This review is a two-parter. I taught high school for 8 years, 5 of them while being a mother. I really think I have experienced two of the hardest jobs that has ever existed. Because both jobs are such an important part of who I am, and because both jobs should receive their own review, I'm going to split this into two sections. Both of them I will focus on the job itself, comment on how it has affected my relationships, and comment on my role as mother during both jobs.
Since it came first, today's review is going to be about teaching.
When I was a child, one of my favorite games to play with some of the neighborhood kids was playing school. I actually prepared my "lessons" before we came, had "worksheets" for my friends to do, and then gave homework, quizzes and/or tests. I wonder, now, why my friends wanted to play with me. :) But we played over and over again. I grew up wanting to be a zoologist. I wanted to study animal behavior in Africa. Little did I know that the career I finally chose to do was not that far from that. When I decided to become a teacher, it hit me how all but two of my jobs were always jobs that involved children. Even working at Frankie's Fun Park, I spent a lot of time with the kids who were there to have fun.
My senior year in high school I took one of the best classes the school had to offer, and it changed my life. Teacher Cadets brought the teacher out in me. I chose to go to college to major in English (although my grades were always better in math), and specialize in Secondary Education. If you have ever talked to a high school (or even middle school) teacher, she would tell you it was the same thing as double majoring. I always had such incredible English teachers. I loved how the story came to life, and how what someone wrote so long ago can still apply to me today. Because I had such a love and passion for literature, I wanted to inspire others to see the joy in it as well.
So many people say it, but I don't really know how many people believe it, but TEACHING IS THE HARDEST JOB. I have taught at three different high schools, and all of them were very different. The first school I taught at was very scary. My first day of teaching EVER, I was physically accosted by a student a foot taller and two feet wider than I. I was afraid to crank up my car every day, afraid of what might happen. One student became so obsessed with me, she broke into my house, stole pictures of me, sent me lewd pictures of herself, and "gifts" to my house. But in my classroom, I LOVED teaching. I met some incredible students who were (and still are) my bright spots in a situation that was otherwise scary. By the end of the year, I was offered cigarettes (an honor, if you knew the kid who offered) and that big kid did work for only me! I must have done something right. :)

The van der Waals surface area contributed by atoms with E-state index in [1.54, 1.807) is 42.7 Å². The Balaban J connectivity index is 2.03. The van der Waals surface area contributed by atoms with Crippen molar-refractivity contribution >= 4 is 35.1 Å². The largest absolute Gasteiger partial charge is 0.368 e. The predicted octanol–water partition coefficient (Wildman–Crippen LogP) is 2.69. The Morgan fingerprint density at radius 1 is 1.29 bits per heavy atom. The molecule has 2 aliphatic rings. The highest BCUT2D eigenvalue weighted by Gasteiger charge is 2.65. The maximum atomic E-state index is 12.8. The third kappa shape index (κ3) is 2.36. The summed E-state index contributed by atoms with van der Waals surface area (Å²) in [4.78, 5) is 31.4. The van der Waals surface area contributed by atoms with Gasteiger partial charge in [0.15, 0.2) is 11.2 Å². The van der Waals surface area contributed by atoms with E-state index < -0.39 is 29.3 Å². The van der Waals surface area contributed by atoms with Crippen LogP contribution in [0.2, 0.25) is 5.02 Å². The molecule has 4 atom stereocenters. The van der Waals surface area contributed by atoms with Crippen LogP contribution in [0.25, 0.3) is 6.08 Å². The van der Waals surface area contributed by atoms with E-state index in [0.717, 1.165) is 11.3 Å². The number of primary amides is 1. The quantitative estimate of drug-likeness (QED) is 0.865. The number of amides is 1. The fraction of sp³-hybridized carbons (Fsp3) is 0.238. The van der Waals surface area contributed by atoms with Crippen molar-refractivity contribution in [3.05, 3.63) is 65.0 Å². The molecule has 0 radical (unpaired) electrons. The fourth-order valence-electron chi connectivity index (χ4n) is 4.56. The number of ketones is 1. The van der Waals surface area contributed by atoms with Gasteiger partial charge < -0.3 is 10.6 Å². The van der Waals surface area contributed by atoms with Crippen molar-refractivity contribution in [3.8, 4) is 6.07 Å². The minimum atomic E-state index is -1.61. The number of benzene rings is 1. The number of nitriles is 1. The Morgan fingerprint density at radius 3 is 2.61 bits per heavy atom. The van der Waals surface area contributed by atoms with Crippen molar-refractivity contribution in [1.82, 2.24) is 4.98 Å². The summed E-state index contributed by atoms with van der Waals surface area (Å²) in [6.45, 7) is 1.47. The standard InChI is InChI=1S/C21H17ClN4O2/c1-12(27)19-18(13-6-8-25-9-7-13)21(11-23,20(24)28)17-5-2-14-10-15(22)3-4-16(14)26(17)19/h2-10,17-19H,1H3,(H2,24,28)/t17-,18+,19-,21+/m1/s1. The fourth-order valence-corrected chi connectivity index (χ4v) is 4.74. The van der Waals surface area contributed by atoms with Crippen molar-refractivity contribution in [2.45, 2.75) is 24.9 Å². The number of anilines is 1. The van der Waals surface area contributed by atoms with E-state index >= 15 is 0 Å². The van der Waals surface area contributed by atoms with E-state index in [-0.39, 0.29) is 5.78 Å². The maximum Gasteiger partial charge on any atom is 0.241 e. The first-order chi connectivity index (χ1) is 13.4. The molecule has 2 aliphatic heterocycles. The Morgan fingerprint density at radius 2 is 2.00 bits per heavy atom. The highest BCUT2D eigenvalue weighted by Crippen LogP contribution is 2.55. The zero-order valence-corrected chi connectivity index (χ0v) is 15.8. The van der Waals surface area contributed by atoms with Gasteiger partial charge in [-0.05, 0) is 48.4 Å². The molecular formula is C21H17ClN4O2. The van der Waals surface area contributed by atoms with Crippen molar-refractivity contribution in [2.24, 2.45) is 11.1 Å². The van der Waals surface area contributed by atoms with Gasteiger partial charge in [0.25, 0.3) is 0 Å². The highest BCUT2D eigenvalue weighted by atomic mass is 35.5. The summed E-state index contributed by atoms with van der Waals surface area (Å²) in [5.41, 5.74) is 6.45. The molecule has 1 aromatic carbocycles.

The second school I taught at was a little country school (just like the first, but different...clientele). I was immediately placed in classes that I had never taught. I had one class of freshmen repeaters (and three-peaters, and four-peaters), one class of public speaking of 39 students, one class of science fiction, and one drama class of 44 students, which I had to move to the cafetorium (and some other classes changed DURING and THROUGH my class). It was a busy, busy year, but I really developed as a teacher. I learned the value of parent involvement, and developed some great friendships with other teachers. I hated leaving that place, but we were moving back home!
The third school I taught at is one of the largest in the state. The senior class was the size of the entire school of the last two schools. I came in to a situation half way through the year where I was the 4th teacher my students had had that year. Needless to say, they were tired of new teachers, and they weren't very welcoming to me. By that time, though, I knew that no matter how long I had been teaching, or what my credentials were, a teacher starts at the bottom with the faculty, staff, parents, and students the first year any where. I had to be tested...and I was. Again, I developed friendships with other teachers that, to this day, I still hang out with on occasion. I matured as a teacher and as a woman. I ended up having my best year AND worst year teaching at this school. But that goes with the territory.